Preop Day -1

Post PVA

Day +1

Day +2

Day +3

Day +4

Day +5

Day +6

PT % (70-100)








INR (1-1,15)








Total Bilirubin (< 26 µmol/L)








AST (0-35 U/L)








ALT (3-36 U/L)








Creatinine (70-120 μmol/L)
















Ammonia (11-35 µmol/L)












Table 1: Blood tests parameters and neurological status before and after portal vein Arterialization.
PVA: Portal Vein Arterialization; PT %: Prothrombin Time (percentage of the standard value); Cre: Creatinin; GCS: Glasgow Coma Score.

Figure 1:liver biopsy on segment V.
Figure 2:anastomosis between the inferior mesenteric vein and artery and typical turbulent flow in the PV and a mild ascites.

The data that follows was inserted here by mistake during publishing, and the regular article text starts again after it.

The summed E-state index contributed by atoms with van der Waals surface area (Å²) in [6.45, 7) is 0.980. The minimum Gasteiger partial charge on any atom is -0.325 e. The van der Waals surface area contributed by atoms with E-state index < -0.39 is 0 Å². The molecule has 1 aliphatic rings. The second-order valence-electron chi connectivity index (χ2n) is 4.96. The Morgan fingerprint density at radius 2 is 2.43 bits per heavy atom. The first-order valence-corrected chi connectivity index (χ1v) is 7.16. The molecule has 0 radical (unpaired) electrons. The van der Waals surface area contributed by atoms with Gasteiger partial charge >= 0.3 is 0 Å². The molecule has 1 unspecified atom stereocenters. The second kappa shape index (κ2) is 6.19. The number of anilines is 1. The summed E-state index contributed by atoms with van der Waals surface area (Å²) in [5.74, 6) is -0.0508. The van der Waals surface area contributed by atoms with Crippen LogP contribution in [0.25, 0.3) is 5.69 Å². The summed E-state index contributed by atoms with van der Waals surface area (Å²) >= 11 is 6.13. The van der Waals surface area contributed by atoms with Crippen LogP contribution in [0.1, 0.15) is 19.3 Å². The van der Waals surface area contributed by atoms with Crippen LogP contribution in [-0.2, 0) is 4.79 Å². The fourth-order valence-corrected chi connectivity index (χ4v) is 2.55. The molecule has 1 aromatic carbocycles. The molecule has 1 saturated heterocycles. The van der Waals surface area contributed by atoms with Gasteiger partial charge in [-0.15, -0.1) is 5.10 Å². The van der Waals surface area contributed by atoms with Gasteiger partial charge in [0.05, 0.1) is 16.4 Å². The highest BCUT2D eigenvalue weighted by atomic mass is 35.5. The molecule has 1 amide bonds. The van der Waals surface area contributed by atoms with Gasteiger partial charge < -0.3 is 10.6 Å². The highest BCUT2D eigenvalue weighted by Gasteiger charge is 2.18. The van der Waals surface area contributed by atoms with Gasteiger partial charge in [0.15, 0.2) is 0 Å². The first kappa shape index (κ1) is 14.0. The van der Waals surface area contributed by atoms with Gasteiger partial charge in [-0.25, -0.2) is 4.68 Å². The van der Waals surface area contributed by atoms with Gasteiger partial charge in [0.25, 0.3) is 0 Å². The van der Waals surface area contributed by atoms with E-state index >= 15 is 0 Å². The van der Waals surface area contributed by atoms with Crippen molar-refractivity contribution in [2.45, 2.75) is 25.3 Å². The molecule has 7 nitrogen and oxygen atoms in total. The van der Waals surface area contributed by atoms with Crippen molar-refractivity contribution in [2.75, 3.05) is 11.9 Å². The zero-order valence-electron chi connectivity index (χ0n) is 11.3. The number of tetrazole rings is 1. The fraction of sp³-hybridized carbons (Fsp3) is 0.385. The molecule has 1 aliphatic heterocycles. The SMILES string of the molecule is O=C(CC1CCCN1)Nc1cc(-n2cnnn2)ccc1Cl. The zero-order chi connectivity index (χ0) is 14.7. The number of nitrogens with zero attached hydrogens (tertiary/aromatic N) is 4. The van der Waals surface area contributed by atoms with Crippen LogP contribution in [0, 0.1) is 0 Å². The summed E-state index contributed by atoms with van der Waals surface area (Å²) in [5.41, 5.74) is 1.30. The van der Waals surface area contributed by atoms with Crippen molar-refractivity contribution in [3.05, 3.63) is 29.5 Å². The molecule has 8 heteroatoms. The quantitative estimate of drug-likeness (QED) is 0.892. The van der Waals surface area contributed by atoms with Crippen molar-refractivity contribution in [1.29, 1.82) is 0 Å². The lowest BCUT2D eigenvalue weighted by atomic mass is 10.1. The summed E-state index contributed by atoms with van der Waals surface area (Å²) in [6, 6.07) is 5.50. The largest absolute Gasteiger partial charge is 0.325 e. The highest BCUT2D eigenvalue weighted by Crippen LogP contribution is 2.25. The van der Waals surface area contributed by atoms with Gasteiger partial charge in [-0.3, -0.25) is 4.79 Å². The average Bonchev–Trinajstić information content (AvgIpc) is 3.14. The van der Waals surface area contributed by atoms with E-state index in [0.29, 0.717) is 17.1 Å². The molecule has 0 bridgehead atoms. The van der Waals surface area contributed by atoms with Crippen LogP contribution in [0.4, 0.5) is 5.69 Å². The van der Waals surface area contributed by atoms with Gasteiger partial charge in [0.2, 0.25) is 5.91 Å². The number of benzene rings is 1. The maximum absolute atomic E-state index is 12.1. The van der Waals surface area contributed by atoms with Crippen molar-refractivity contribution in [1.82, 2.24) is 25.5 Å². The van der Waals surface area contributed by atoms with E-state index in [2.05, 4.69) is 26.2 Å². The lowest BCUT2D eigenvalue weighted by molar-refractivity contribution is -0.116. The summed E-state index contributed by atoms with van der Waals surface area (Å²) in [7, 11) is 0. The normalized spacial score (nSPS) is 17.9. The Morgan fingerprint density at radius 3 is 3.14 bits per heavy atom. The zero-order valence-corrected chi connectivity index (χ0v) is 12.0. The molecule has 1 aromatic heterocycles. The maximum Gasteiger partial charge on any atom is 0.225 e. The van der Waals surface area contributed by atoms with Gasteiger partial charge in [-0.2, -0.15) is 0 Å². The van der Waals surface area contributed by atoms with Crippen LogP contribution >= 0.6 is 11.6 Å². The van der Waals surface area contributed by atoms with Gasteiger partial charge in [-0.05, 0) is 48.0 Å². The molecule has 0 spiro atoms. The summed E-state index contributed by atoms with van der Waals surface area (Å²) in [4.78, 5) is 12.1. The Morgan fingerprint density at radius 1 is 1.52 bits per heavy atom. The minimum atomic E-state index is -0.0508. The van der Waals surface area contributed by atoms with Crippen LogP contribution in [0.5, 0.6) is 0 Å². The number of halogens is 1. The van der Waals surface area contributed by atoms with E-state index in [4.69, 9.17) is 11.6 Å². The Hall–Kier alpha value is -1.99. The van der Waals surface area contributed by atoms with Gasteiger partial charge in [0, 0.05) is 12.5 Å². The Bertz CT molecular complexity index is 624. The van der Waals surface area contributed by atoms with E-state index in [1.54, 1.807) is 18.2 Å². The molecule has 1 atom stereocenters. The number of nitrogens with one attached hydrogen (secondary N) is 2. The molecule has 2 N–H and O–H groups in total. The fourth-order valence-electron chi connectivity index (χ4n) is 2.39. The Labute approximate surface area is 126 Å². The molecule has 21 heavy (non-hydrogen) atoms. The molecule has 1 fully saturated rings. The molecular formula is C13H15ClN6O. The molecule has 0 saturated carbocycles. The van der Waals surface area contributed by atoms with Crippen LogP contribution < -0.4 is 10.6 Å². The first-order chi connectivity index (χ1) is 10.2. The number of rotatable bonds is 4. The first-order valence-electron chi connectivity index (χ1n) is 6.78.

First introduced in 1992 like a method to replace a damaged hepatic artery during major hepatobiliary surgery [3], PVA is becoming now a method to rescue the grafts in the field of liver transplantation, when an arterial thrombosis occur and there are no alternative ways to restore the arterial flow [2]. During these experiences it appeared evident that the Arterialization is not just useful to replace the hepatic artery flow, but also to reverse the necrosis that very often is linked to the thrombosis. The first report focusing on this beneficial effect was published in New Engl Med Journal on 2001 [4], in a case with 80% liver necrosis on biopsy. This technique is gaining popularity in the transplant centres because it offers an easy solution in some dramatic situations. Not surprisingly, every group that introduced PVA in his armamentarium started to use the technique more and more widening the indications. The broad spectrum of indications to PVA is reported in a recent paper from the group of Paul Brousse [2].